Turkish Consulate attempt to sneak Genocide deniers onto Panel Discussions in Sydney and Melbourne fails


SYDNEY: The Armenian National Committee of Australia (ANC Australia) reports that an attempt by the NSW Turkish Consulate to place deniers of the Armenian Genocide on Panel Discussions, which were set to follow this week’s Sydney and Melbourne screenings of The Cut, has been defeated.

The Cut – a highly-acclaimed film centred on the Armenian Genocide by Turkish-German producer Faith Akin – is screening in Australia as part of the German Film Festival, which is organised by the Goethe-Institut – the cultural institute of the Federal Republic of Germany.

The Goethe-Institut had announced a Panel Discussion was to follow the Sydney and Melbourne Premieres of the film, which was to feature NSW State Treasurer, the Hon. Gladys Berejiklian MP, Councillor Sarkis Yedelian, Turkish-Australian Burçak Gürün Muraben and Australian author/social entrepreneur Jon Dee as moderator. In Melbourne, the Panel was to feature George Donikian and Robert Manne, among others.

Then the controversy began, which resulted in eventual the cancellation of these Panel Discussions.

ANC Australia Executive Director, Vache Kahramanian explained: “The organisers decided that this Panel needed greater Turkish representation and approached the NSW Turkish Consul General, who declined, but put forward the names of two Armenian Genocide deniers for the Sydney Panel.”

“The Goethe-Institut accepted these two names, telling us the Armenian Genocide is a fact and denial of it will not be allowed on the Panel.”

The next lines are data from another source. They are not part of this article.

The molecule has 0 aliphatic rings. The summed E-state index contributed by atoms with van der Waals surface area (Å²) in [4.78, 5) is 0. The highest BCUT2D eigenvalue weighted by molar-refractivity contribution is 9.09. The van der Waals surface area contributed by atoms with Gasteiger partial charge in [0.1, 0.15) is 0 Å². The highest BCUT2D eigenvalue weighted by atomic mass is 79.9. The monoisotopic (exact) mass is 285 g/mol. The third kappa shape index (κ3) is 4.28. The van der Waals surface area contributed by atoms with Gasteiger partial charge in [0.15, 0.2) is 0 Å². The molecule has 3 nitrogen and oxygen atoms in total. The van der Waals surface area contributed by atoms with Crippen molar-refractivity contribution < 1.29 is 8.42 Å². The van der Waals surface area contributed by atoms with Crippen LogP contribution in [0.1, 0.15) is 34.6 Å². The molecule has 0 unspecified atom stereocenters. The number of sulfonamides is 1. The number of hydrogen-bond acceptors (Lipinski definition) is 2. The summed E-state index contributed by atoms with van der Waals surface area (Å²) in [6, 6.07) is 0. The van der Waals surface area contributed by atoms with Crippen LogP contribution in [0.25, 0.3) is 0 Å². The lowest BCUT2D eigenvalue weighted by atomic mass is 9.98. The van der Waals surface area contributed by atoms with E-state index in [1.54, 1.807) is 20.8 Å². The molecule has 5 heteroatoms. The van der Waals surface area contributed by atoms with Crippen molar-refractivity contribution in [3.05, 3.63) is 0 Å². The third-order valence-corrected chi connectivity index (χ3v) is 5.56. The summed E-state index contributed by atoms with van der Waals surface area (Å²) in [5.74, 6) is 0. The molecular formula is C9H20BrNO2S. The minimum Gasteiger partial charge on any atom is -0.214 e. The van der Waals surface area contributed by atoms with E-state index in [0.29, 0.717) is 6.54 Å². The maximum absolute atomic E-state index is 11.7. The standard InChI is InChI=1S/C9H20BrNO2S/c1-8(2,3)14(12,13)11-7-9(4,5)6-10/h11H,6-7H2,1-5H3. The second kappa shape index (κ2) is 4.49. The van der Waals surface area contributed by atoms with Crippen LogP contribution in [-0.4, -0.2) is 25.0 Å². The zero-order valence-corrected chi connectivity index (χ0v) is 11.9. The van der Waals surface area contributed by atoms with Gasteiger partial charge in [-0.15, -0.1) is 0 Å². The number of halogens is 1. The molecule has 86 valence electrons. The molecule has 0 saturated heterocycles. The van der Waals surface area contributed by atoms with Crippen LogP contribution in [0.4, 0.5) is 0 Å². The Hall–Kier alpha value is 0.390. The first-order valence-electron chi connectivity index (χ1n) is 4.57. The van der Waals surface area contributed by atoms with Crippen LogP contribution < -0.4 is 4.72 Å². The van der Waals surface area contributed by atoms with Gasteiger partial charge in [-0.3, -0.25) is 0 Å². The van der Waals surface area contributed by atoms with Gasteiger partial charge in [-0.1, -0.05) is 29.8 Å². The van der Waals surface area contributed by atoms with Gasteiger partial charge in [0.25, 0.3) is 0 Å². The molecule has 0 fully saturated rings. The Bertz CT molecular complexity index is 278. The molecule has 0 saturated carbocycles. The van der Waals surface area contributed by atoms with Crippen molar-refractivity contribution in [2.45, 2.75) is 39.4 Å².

ANC Australia protested the inclusion of these individuals as known deniers.

Kahramanian added: “We said ‘this would be the same as Holocaust deniers being invited on a Panel Discussion after a screening of Schindler’s List. Unthinkable.”

“To their credit, the Goethe-Institut – which unequivocally supports the historical reality of the Armenian Genocide – requested the positions of these two prospective panellists, who lo and behold, confirmed they were deniers and part of an organisation funded by the denialist Turkish government.”

Australian media has since reported that Minister Berejiklian, Councillor Yedelian and other panellists, who are descendants of survivors of the Armenian Genocide, refused to be on a Panel with genocide deniers. Therefore, the Goethe-Institut decided to cancel the Panel Discussions completely.

Kahramanian said: “Whilst we agree that no Panel at all is better than a Panel featuring deniers of the Armenian Genocide, we would have hoped the Goethe-Institut would not try to correct a wrong with another wrong. The Panel Discussion should have gone ahead.”

The Goethe-Institut has commented about the importance of “reconciliation” between Turkey and Armenia in their media responses to the reports about the cancelled Panel Discussions.

To this, Kahramanian remarked: “We too want reconciliation. But as Eisenhower once said ‘justice and peace are two sides of the same coin’ and we need to weed out denial to ensure justice is served.”